AI safety is a research field founded to avoid catastrophic outcomes from advanced AI, though the term has since expanded to include reducing less extreme harms from AI.

AI existential safety, or AGI safety is about reducing the existential risk from artificial general intelligence (AGI). AGI is AI that is as competent as humans in all skills that are relevant for making a difference in the world. AGI has not been developed yet, but will likely be in this century.

A central part of AI existential safety is ensuring that AIs actually do what we want, a problem that is harder than it may sound. This is called AI alignment (or just alignment), because it’s about aligning an AI with human values. Alignment is difficult, and building AGI is probably very dangerous, so it’s important to mitigate the risks as much as possible. Examples of work on AI existential safety are

  • Agent foundations: Understanding what intelligence and agency are at a fundamental level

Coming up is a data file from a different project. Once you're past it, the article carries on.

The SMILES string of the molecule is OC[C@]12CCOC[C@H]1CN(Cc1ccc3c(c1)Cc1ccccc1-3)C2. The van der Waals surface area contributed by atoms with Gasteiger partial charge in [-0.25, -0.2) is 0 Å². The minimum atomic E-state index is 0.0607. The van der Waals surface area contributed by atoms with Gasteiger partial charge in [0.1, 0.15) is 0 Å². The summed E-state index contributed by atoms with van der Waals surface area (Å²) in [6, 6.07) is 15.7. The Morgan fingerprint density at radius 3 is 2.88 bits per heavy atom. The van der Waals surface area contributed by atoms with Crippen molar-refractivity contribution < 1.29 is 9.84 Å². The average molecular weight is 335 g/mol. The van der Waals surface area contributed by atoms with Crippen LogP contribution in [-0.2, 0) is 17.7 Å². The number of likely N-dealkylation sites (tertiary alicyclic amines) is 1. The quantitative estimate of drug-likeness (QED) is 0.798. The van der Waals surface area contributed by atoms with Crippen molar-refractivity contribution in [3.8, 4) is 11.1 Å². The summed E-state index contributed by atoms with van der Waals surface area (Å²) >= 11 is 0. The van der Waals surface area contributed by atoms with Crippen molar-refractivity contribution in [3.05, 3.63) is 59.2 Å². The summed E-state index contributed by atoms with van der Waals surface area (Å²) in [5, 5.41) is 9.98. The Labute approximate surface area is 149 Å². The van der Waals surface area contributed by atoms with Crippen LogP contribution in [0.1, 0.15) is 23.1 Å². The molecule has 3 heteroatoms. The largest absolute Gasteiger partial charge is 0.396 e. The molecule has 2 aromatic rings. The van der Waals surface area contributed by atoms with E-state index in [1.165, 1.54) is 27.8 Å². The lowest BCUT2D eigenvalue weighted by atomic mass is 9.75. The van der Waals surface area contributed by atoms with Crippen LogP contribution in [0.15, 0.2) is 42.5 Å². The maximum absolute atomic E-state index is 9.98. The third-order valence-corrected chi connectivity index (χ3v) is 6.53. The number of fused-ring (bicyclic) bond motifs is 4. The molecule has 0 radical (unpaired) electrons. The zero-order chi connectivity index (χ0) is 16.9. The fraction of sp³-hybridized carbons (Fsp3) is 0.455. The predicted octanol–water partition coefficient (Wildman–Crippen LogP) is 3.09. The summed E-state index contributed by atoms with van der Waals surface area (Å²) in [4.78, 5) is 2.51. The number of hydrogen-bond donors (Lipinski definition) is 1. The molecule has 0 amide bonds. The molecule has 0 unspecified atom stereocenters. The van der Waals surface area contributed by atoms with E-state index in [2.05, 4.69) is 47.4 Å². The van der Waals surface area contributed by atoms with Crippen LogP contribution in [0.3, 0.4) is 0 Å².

• Outer and inner alignment: Ensuring the objective of the training process is actually what we want, and that the objective of the resulting system reflects what we want

  • AI policy/strategy: Researching how to best set up institutions and mechanisms for safe AGI development and how to make sure AI isn’t used by bad actors, for example

Work is also being done on preventing bad (but not existential) outcomes from current systems. Examples include

  • Getting content recommender systems to not radicalize their users

  • Ensuring autonomous cars don’t kill people

  • Advocating strict regulations for lethal autonomous weapons

There are areas of research which are useful for both existential and non-existential safety: for example, the robustness to distribution shift and interpretability. While all forms of AI safety are important, this FAQ is focused on providing information on existential safety as it has the potential to be dramatically more significant for humanity’s future.